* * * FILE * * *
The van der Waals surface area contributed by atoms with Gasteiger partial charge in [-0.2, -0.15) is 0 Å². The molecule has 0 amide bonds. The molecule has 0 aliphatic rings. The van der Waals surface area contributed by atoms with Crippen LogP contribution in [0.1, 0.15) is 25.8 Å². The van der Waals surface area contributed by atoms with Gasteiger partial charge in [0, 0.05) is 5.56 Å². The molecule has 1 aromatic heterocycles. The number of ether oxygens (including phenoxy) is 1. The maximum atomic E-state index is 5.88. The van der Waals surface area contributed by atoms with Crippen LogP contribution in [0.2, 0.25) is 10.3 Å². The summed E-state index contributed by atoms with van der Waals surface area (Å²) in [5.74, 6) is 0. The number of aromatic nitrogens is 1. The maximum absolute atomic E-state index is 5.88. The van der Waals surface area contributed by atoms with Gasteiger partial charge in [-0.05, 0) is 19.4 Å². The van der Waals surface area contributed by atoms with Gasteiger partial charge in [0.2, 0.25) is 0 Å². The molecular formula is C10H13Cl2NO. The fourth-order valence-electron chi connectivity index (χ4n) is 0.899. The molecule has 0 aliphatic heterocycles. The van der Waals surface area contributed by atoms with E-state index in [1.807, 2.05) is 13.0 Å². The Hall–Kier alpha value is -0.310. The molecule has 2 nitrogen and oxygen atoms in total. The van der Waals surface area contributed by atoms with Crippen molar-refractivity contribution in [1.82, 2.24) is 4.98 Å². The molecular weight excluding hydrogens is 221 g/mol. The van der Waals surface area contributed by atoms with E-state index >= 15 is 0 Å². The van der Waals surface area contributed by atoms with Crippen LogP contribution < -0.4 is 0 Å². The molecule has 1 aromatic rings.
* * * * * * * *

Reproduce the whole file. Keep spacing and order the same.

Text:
The van der Waals surface area contributed by atoms with Gasteiger partial charge in [-0.2, -0.15) is 0 Å². The molecule has 0 amide bonds. The molecule has 0 aliphatic rings. The van der Waals surface area contributed by atoms with Crippen LogP contribution in [0.1, 0.15) is 25.8 Å². The van der Waals surface area contributed by atoms with Gasteiger partial charge in [0, 0.05) is 5.56 Å². The molecule has 1 aromatic heterocycles. The number of ether oxygens (including phenoxy) is 1. The maximum atomic E-state index is 5.88. The van der Waals surface area contributed by atoms with Crippen LogP contribution in [0.2, 0.25) is 10.3 Å². The summed E-state index contributed by atoms with van der Waals surface area (Å²) in [5.74, 6) is 0. The number of aromatic nitrogens is 1. The maximum absolute atomic E-state index is 5.88. The van der Waals surface area contributed by atoms with Gasteiger partial charge in [-0.05, 0) is 19.4 Å². The van der Waals surface area contributed by atoms with Gasteiger partial charge in [0.2, 0.25) is 0 Å². The molecular formula is C10H13Cl2NO. The fourth-order valence-electron chi connectivity index (χ4n) is 0.899. The molecule has 0 aliphatic heterocycles. The van der Waals surface area contributed by atoms with E-state index in [1.807, 2.05) is 13.0 Å². The Hall–Kier alpha value is -0.310. The molecule has 2 nitrogen and oxygen atoms in total. The van der Waals surface area contributed by atoms with Crippen molar-refractivity contribution in [1.82, 2.24) is 4.98 Å². The molecular weight excluding hydrogens is 221 g/mol. The van der Waals surface area contributed by atoms with E-state index >= 15 is 0 Å². The van der Waals surface area contributed by atoms with Crippen LogP contribution < -0.4 is 0 Å². The molecule has 1 aromatic rings.